None of which is to say that Pearlman has created such an environment over at his own blog. I don’t read his blog that often so I don’t know.  But I disagree that the bad behavior he is now confronting is merely a function of “the anonymity provided by the internet” and that online spaces are, by design, destined to be home to jerkish behavior.  It’s a function of a lot of things, but mostly, I think, it’s a function of commenters who feel like no one is really minding the store or reading what they write.  The people Pearlman contacted for his column said as much themselves.

Bad commenter behavior can be nipped in the bud before it starts.  I’ve done it here. A lot of other blogs I read have too.  It just takes a little work. And some engagement. Show that you’re not an easy mark, and you won’t become one.

113 Comments (Feed for Comments)
  1. writtenbyross - Jan 22, 2011 at 9:37 AM

    This is percisely why I left my last preferred sports blog, Deadspin, and found greener pastures. Trying to comment against the popular opinion there would get you attacked like a 90-pound-nerd standing up to a high school football team: a lot of cursing, personal attacks and nonsensical blathering. Once I started looking around and found all the other options I wasn’t sure why I ever settled there to begin with.

    • writtenbyross - Jan 22, 2011 at 9:40 AM

      And in retrospect it’s why I left the blog before that, too. ArmchairGM was a wonderful thing until the comment trolls took it over and burned it to the ground. (Although part what caused that was the change in ownership that opened the door to a wider audience.)

    • evanpenn - Jan 23, 2011 at 4:30 AM

      “Precisely” is the precise way to spell precisely, if you want to be precise.

  2. ta192 - Jan 23, 2011 at 1:22 PM

    I’m leaning on the “better class of reader” argument for why this blog is different. After all, it started out as Shysterball, a place where the legal questions of baseball could be discussed. Tends to focus the community on more erudite types. Most blogs are in the “player A is better than player B” niche, and devolve rapidly into the “so’s your old man” type of name calling. Add to that, suppose the very first page of blog comments that some typical surfer stumbles across on this site features one of Old Gator’s captivating gems…the guy would think he’d been redirected to a parallel universe…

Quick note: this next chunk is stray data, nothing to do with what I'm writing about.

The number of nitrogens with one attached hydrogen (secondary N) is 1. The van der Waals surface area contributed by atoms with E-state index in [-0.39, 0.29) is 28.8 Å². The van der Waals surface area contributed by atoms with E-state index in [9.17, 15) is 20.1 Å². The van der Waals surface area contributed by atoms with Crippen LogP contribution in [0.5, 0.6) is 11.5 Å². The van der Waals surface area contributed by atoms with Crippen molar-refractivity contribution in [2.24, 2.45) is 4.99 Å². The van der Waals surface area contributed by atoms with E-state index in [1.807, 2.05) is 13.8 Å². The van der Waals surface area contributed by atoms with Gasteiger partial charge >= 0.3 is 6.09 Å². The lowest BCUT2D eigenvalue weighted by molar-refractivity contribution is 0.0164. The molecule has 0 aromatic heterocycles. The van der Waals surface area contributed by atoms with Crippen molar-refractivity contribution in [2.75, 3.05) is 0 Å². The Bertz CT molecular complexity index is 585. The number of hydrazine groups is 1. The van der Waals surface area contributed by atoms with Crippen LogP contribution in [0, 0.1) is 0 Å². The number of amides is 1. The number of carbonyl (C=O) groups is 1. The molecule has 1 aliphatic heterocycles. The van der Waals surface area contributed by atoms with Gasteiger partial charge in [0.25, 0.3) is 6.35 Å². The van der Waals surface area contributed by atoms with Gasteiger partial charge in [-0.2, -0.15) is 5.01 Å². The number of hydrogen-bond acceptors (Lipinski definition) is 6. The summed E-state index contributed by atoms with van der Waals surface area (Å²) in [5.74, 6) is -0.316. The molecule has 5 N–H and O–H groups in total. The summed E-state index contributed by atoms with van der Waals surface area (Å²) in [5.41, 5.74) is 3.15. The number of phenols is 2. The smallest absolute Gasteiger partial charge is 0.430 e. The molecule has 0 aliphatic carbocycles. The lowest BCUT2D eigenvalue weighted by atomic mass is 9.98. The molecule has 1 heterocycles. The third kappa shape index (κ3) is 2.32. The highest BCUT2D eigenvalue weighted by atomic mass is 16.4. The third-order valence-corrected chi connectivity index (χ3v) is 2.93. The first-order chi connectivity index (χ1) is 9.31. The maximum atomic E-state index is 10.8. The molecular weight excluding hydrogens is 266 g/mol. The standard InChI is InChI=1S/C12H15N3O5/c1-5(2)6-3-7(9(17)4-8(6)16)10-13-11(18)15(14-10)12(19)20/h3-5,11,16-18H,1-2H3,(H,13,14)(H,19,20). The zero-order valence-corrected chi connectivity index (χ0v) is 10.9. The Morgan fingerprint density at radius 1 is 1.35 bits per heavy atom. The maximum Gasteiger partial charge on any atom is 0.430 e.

• yankeesfanlen - Jan 23, 2011 at 2:05 PM

      Hey, you have hit upon some good points here. There are lots of commenters from the NL and AL evil empires, however we let everyone in our little club, even look to recruit more than the token 3 Tigers fans.
      In honor of National Pie Day, which was of extreme interest in these parts and motivated the atrocious outburst by our esteemed MinionMaster (patent pending), I will therefore be my usual contrary self and make a pineapple upside down cake.
      BTW, and strictly to promote divisersity, tonight will be rooting for the Steelers to take apart the riff-raff that doesn’t have a stadium in the lower part of my home county.

      • ta192 - Jan 23, 2011 at 4:58 PM

        There’s an NL evil empire?

      • Utley's Hair - Jan 23, 2011 at 7:16 PM

        As of the other day, the Phightins were apparently dubbed the Evil Empire of the NL—though they haven’t won as many titles, which is a large part of the reason for the Wankers to be called that, but whatever. LET’S GO PHILS!!!!!!!!!!!!

        And Len, we should always celebrate National Pie day—not to be confused with National Pi day in March, three days before Everybody Likes to Think They Can Drink Like a Mick But in Actuality Can’t Day—with cake. And good choice on your part. Jonny’s Jewish Apple is also a good choice. So many cakes…so little time to eat them on National Pie Day. Mmmm…caaaaake…